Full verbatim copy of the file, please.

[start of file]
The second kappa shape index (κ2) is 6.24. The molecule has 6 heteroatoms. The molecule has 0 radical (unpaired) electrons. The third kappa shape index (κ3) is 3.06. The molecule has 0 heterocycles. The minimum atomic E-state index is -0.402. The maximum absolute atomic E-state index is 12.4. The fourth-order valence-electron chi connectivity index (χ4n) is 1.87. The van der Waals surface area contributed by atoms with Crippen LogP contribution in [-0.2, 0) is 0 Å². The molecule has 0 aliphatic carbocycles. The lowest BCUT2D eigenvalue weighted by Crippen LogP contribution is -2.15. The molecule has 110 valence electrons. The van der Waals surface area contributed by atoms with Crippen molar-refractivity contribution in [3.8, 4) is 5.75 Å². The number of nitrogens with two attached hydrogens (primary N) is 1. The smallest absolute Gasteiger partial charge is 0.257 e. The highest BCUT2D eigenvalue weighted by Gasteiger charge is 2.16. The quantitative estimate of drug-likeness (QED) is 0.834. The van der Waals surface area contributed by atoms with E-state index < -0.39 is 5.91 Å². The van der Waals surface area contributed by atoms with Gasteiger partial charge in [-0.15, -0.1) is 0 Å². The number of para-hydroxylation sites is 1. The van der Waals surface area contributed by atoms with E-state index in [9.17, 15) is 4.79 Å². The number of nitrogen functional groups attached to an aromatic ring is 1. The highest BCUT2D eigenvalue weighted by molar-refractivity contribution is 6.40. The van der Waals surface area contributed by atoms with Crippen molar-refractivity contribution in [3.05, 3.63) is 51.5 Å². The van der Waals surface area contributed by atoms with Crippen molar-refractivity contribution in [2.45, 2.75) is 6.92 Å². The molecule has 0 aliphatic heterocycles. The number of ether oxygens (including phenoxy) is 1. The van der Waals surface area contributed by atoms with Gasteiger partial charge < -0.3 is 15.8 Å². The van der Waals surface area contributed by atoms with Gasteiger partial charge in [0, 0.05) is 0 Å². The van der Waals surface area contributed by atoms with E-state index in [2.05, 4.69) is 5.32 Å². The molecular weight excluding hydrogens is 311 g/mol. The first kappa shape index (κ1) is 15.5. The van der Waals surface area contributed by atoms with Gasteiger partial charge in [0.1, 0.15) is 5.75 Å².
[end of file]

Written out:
The second kappa shape index (κ2) is 6.24. The molecule has 6 heteroatoms. The molecule has 0 radical (unpaired) electrons. The third kappa shape index (κ3) is 3.06. The molecule has 0 heterocycles. The minimum atomic E-state index is -0.402. The maximum absolute atomic E-state index is 12.4. The fourth-order valence-electron chi connectivity index (χ4n) is 1.87. The van der Waals surface area contributed by atoms with Crippen LogP contribution in [-0.2, 0) is 0 Å². The molecule has 0 aliphatic carbocycles. The lowest BCUT2D eigenvalue weighted by Crippen LogP contribution is -2.15. The molecule has 110 valence electrons. The van der Waals surface area contributed by atoms with Crippen molar-refractivity contribution in [3.8, 4) is 5.75 Å². The number of nitrogens with two attached hydrogens (primary N) is 1. The smallest absolute Gasteiger partial charge is 0.257 e. The highest BCUT2D eigenvalue weighted by Gasteiger charge is 2.16. The quantitative estimate of drug-likeness (QED) is 0.834. The van der Waals surface area contributed by atoms with E-state index < -0.39 is 5.91 Å². The van der Waals surface area contributed by atoms with Gasteiger partial charge in [-0.15, -0.1) is 0 Å². The number of para-hydroxylation sites is 1. The van der Waals surface area contributed by atoms with E-state index in [9.17, 15) is 4.79 Å². The number of nitrogen functional groups attached to an aromatic ring is 1. The highest BCUT2D eigenvalue weighted by molar-refractivity contribution is 6.40. The van der Waals surface area contributed by atoms with Crippen molar-refractivity contribution in [3.05, 3.63) is 51.5 Å². The van der Waals surface area contributed by atoms with Crippen molar-refractivity contribution in [2.45, 2.75) is 6.92 Å². The molecule has 0 aliphatic heterocycles. The number of ether oxygens (including phenoxy) is 1. The van der Waals surface area contributed by atoms with Gasteiger partial charge < -0.3 is 15.8 Å². The van der Waals surface area contributed by atoms with Gasteiger partial charge in [0, 0.05) is 0 Å². The van der Waals surface area contributed by atoms with E-state index in [2.05, 4.69) is 5.32 Å². The molecular weight excluding hydrogens is 311 g/mol. The first kappa shape index (κ1) is 15.5. The van der Waals surface area contributed by atoms with Gasteiger partial charge in [0.1, 0.15) is 5.75 Å².